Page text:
Reviewer 2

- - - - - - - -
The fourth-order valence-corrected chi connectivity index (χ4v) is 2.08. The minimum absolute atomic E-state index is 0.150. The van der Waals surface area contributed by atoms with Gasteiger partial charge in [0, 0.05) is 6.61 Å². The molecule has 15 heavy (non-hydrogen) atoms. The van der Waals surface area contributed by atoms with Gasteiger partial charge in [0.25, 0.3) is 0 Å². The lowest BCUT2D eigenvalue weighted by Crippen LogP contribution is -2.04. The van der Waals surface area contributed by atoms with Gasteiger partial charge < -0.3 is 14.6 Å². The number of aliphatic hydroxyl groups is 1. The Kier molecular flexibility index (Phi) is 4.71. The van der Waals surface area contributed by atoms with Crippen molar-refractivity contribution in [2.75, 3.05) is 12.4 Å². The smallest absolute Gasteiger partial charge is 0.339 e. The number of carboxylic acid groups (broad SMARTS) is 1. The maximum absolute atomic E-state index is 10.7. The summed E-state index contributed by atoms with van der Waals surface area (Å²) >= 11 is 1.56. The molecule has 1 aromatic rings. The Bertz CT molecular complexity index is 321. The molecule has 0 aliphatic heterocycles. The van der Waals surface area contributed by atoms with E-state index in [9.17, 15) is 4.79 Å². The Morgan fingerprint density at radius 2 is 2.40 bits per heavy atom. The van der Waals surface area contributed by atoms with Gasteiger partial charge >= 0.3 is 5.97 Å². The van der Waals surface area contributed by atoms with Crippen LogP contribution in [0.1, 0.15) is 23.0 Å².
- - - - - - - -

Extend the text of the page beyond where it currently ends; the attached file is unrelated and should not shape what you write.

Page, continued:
-- Paper Summary -- This paper describes a comprehensive extension to Edward2, built upon Tensorflow, which permits the seamless inclusion of non-deterministic layers for constructing deep probabilistic models. The API is similar to that used for standard neural network layers, but permits the inclusion of uncertainty on a variety of components such as the weights in a layer, any associated parameters in the activation function, as well as the inclusion of Gaussian process layers (for which a variety of formulations are included). This module not only makes it easier for practitioners to construct such probabilistic models, but also exploits the processing power of state-of-the-art TPUs for implementing large-scale models such as the Bayesian transformer described in the paper. -- Writing/Clarity -- The paper is well-written and methodological in its approach. The related work is properly described, and I found the individual subsection on different layer options to be informative and useful. On the downside, I found the code snippets to be fairly messy - the presentation is quite poor with some instances of overlapping text, and I highly encourage the authors to rethink their presentation. I am also neither a fan of the current side-by-side placement of the figures which is hard to follow at times. With particular emphasis on the paper title and the first line of the abstract, I am slightly puzzled by the insistence on referring to the module as catering for ‘neural networks’ when it also enables the inclusion of Gaussian process layers, and consequently the construction of deep Gaussian processes. Of course we could debate on the connection between Gaussian processes and infinitely-wide neural networks, but this generalisation appears misleading to me in this context (and possibly also undersells the broader functionally provided by the proposed module). It may also be helpful to include a more detailed breakdown of the various options available for some of the arguments in the method signatures. For example, the local reparameterisation trick is mentioned in the description of one of the experimental set-ups, but it would be nice to have a more comprehensive list of the available options for each parameter option (perhaps in the appendix). I appreciate that this verges on providing full code documentation, but I think it would be nice to have more of this included in the paper along with a list of associated references for the papers originally proposing the implemented/featured techniques. Some additional minor complaints: - There are some typing issues in the references where words such as ‘Gaussian’ appear as lower-case. I noted some papers cited here as appearing on ‘arXiv’ which have since been published at either ICLR or ICML 2019 - please double check and update accordingly. - A few typos/preferences: L29: monolothic -> monolithic; L32: ops -> operations; L85: abbreviated last names in citation; L207: In ‘the’ experiments; - The phrase ‘whether it be the weights, pre-activation units, activations’ appears in some form or another at least 3 times in the first two pages. While I appreciate the authors’ intent to drive the message home, it unintentionally comes across as overly repetitive. -- Originality and Significance -- The importance of Bayesian inference in practical applications of machine learning has recently become more prevalent, and the work presented here is certainly a step forward in facilitating their use. As the authors clearly illustrate in the supplementary material, implementing Bayesian variations of neural networks and other models using frameworks such as Tensorflow and PyTorch typically require a substantial amount of tweaking (often bordering on ‘hacks’), whereas the proposed module could help abstract away from such complex implementations. Homogenising techniques such as Bayesian neural networks and Gaussian processes under a single framework should also have positive repercussions by encouraging future work on these topics to include broader experimental comparisons of both methods. While reading the paper, I was wondering about the possibility of incorporating the recent work by Sun et al. 2019 in this set-up, so I was very pleased to see this listed as a direction for future work. I also liked that the authors picked reinforcement learning as a use-case for demonstrating the scope of this work. Given the ballooning popularity of this field, showing how Bayesian Layers enable the extension of these methods to the Bayesian setting should be a great entry point for both ‘Bayesians’ interested in dipping their toes into reinforcement learning, and vice versa. The related work section is comprehensive and I appreciated the segment dedicated to describing the differences to Pyro, which would be the primary competing mechanism available on PyTorch. However, I was surprised that there was no mention of the MXFusion package (Dai et al., 2018), which completes the trifecta of modular probabilistic modelling by offering an implementation for MXNet. To the best of my understanding, this package bears greater similarity to the work presented here due to the inclusion of Gaussian processes and a similar notion of ‘inference modularity’ relying on variational inference. I would expect to see any connections explored in greater detail given the similar nature of this work. Instead, it is currently conspicuous by its absence. Work by Cutajar et al (2017) on deep Gaussian processes also merits a mention in the discussion on GPs for being one of the first practical instances of exploiting Tensorflow for implementing large-scale DGPs. -- Technical Quality/Evaluation -- There are little theoretical elements to comment on here, but I found most of the discussion on the implementation details of this module sufficiently clear to follow. Perhaps including some more background information on Edward2 could be useful for readers who aren’t immediately familiar with what it currently provides. As highlighted earlier in my review, the presentation and content of the code snippets could definitely be improved however. I think it’s also important to specify the degree to which this work extends beyond simply building an API around existing functionality and implemented models - at the moment the extent of the contributions are not entirely clear. Although the experiments showcasing the module are diverse and sufficiently convey the broad scope of their potential use, I feel as though the paper is missing some degree of benchmarking with regards to both scalability across hardware and model parallelisation. While I appreciate that this is not immediately within the scope of this work (which rather relies on the fundamentals of Tensorflow for these inner workings), it would be interesting to see whether a direct comparison against Pyro and MXFusion can be carried out in this regard. In its current format, the experimental evaluation feels fairly isolated in simply showcasing the functionality of the module, but there is little external context. It is also slightly unclear to me how existing frameworks such as GPflow are positioned in relation to this module - while I appreciate that the scope of GPflow is much greater than the brief appearance of GPs featured here, I am still curious to understand whether say, the DGP of Salimbeni et al. (2017) which can be constructed here, is just as good as the original implementation. -- Overall recommendation -- I would be hard-pressed to classify this paper as ‘essential reading’, but I also believe that it successfully describes the module in a succinct manner, while also giving potential readers and conference attendees a better incentive for incorporating probabilistic modelling in their workflows. There’s a few disappointing aspects which I highlighted in the review - aside from some other minor issues, the messy inclusion of code snippets is a sign of carelessness when preparing the submission. While effective in showcasing the diversity of model which can be tackled using the proposed module, the experimental section also verges on being more of a ‘demo’ than a critical evaluation. I am currently giving this submission a relatively ‘modest’ score, but would be keen on raising this score following a convincing rebuttal. ** Post-rebuttal update ** Thank you for your response! The rebuttal targets the majority of concerns listed in the reviews, and also clears up some of the more muddled aspects of the paper. If accepted, there are some points which require particular attention, especially clarifying the similarities to related work (all reviewers had issues with this aspect) and highlighting the contributions further. Papers describing software toolkits are always faced with greater scepticism, which makes it essential to clearly emphasise the contributions of the paper. Likewise, the inclusion of additional comparisons and benchmarks will elevate this from seeming like a standard technical report or documentation to a proper paper. Coupled with the presentation issues highlighted across reviews, I believe there is still some work to do, which is why I am not increasing my score. However, I also think that this work could benefit from the increased attention enabled by NeurIPS, and hopefully encourage more streamlined model implementation and evaluation within the Bayesian community. For this reason, my vote still tends towards accepting this paper. * With regards to the title, it is ultimately at your discretion whether to change it or not. However, ‘uncertainty-aware functions’ has a nice ring to it!